Tom and Ben visited Numberland. Use the maps to work out the number of points each of their routes scores.

This challenge focuses on finding the sum and difference of pairs of two-digit numbers.

Find the sum and difference between a pair of two-digit numbers. Now find the sum and difference between the sum and difference! What happens?

Katie had a pack of 20 cards numbered from 1 to 20. She arranged the cards into 6 unequal piles where each pile added to the same total. What was the total and how could this be done?

Can you put the numbers 1-5 in the V shape so that both 'arms' have the same total?

This multiplication uses each of the digits 0 - 9 once and once only. Using the information given, can you replace the stars in the calculation with figures?

What do the digits in the number fifteen add up to? How many other numbers have digits with the same total but no zeros?

Number problems at primary level that require careful consideration.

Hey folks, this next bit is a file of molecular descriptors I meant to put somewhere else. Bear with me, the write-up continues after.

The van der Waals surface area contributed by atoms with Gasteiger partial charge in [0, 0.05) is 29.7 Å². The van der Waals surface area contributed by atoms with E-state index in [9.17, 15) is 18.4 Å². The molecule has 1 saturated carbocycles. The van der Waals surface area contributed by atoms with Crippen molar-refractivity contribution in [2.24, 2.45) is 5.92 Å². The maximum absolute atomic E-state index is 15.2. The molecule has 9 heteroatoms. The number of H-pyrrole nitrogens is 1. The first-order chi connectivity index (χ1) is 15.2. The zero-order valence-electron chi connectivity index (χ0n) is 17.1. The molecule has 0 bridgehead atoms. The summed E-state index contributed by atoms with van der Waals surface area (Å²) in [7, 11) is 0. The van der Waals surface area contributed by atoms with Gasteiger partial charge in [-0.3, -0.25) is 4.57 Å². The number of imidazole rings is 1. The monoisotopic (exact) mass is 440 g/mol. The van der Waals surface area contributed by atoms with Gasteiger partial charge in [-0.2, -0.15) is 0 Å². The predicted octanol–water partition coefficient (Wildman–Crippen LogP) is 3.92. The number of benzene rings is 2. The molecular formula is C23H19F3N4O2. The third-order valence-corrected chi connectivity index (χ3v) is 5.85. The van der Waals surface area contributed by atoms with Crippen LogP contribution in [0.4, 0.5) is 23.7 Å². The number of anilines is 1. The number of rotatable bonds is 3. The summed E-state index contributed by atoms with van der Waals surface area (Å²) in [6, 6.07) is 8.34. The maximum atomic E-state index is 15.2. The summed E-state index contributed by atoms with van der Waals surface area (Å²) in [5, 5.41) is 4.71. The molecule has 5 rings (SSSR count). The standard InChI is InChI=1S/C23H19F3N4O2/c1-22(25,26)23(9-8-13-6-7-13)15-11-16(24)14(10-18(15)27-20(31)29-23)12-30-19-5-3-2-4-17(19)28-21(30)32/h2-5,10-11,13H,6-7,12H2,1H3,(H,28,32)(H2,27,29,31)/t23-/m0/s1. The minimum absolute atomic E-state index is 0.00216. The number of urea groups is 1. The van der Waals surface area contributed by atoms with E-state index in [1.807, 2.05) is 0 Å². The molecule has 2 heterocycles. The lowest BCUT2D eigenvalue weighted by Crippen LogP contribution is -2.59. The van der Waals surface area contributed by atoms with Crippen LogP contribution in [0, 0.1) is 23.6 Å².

This task follows on from Build it Up and takes the ideas into three dimensions!

In the multiplication calculation, some of the digits have been replaced by letters and others by asterisks. Can you reconstruct the original multiplication?

Six friends sat around a circular table. Can you work out from the information who sat where and what their profession were?

What happens when you add three numbers together? Will your answer be odd or even? How do you know?

Sweets are given out to party-goers in a particular way. Investigate the total number of sweets received by people sitting in different positions.

These activities lend themselves to systematic working in the sense that it helps to have an ordered approach.

These activities lend themselves to systematic working in the sense that it helps if you have an ordered approach.

You have two egg timers. One takes 4 minutes exactly to empty and the other takes 7 minutes. What times in whole minutes can you measure and how?